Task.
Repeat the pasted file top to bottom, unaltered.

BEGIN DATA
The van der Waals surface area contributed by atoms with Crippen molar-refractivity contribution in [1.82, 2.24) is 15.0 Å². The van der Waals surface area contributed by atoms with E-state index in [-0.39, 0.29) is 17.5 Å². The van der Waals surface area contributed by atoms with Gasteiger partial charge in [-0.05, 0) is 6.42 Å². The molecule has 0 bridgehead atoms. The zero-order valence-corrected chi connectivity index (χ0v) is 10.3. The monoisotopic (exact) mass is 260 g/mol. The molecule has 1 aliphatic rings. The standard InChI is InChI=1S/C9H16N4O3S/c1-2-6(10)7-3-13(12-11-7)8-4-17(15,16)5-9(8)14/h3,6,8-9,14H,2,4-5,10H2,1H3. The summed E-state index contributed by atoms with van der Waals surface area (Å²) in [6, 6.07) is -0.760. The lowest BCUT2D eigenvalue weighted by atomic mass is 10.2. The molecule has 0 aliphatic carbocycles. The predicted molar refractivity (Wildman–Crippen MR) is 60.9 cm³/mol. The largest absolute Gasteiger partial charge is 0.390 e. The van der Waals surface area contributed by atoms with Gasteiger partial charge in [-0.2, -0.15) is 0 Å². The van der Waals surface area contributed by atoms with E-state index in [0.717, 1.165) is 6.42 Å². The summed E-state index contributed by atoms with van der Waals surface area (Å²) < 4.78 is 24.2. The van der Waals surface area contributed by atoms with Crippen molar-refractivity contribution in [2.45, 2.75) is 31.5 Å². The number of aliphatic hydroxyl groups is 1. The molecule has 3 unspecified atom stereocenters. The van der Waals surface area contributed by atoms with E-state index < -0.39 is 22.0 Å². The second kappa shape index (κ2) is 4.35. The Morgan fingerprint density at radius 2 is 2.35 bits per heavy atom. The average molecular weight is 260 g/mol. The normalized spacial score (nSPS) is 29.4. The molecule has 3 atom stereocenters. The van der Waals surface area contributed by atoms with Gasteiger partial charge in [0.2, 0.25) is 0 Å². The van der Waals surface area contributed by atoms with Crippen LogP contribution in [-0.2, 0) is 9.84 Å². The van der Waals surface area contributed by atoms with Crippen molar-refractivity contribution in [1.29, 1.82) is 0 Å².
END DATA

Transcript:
The van der Waals surface area contributed by atoms with Crippen molar-refractivity contribution in [1.82, 2.24) is 15.0 Å². The van der Waals surface area contributed by atoms with E-state index in [-0.39, 0.29) is 17.5 Å². The van der Waals surface area contributed by atoms with Gasteiger partial charge in [-0.05, 0) is 6.42 Å². The molecule has 0 bridgehead atoms. The zero-order valence-corrected chi connectivity index (χ0v) is 10.3. The monoisotopic (exact) mass is 260 g/mol. The molecule has 1 aliphatic rings. The standard InChI is InChI=1S/C9H16N4O3S/c1-2-6(10)7-3-13(12-11-7)8-4-17(15,16)5-9(8)14/h3,6,8-9,14H,2,4-5,10H2,1H3. The summed E-state index contributed by atoms with van der Waals surface area (Å²) in [6, 6.07) is -0.760. The lowest BCUT2D eigenvalue weighted by atomic mass is 10.2. The molecule has 0 aliphatic carbocycles. The predicted molar refractivity (Wildman–Crippen MR) is 60.9 cm³/mol. The largest absolute Gasteiger partial charge is 0.390 e. The van der Waals surface area contributed by atoms with Gasteiger partial charge in [-0.2, -0.15) is 0 Å². The van der Waals surface area contributed by atoms with E-state index in [0.717, 1.165) is 6.42 Å². The summed E-state index contributed by atoms with van der Waals surface area (Å²) < 4.78 is 24.2. The van der Waals surface area contributed by atoms with Crippen molar-refractivity contribution in [2.45, 2.75) is 31.5 Å². The number of aliphatic hydroxyl groups is 1. The molecule has 3 unspecified atom stereocenters. The van der Waals surface area contributed by atoms with E-state index < -0.39 is 22.0 Å². The second kappa shape index (κ2) is 4.35. The Morgan fingerprint density at radius 2 is 2.35 bits per heavy atom. The average molecular weight is 260 g/mol. The normalized spacial score (nSPS) is 29.4. The molecule has 3 atom stereocenters. The van der Waals surface area contributed by atoms with Gasteiger partial charge in [0.2, 0.25) is 0 Å². The van der Waals surface area contributed by atoms with Crippen LogP contribution in [-0.2, 0) is 9.84 Å². The van der Waals surface area contributed by atoms with Crippen molar-refractivity contribution in [1.29, 1.82) is 0 Å².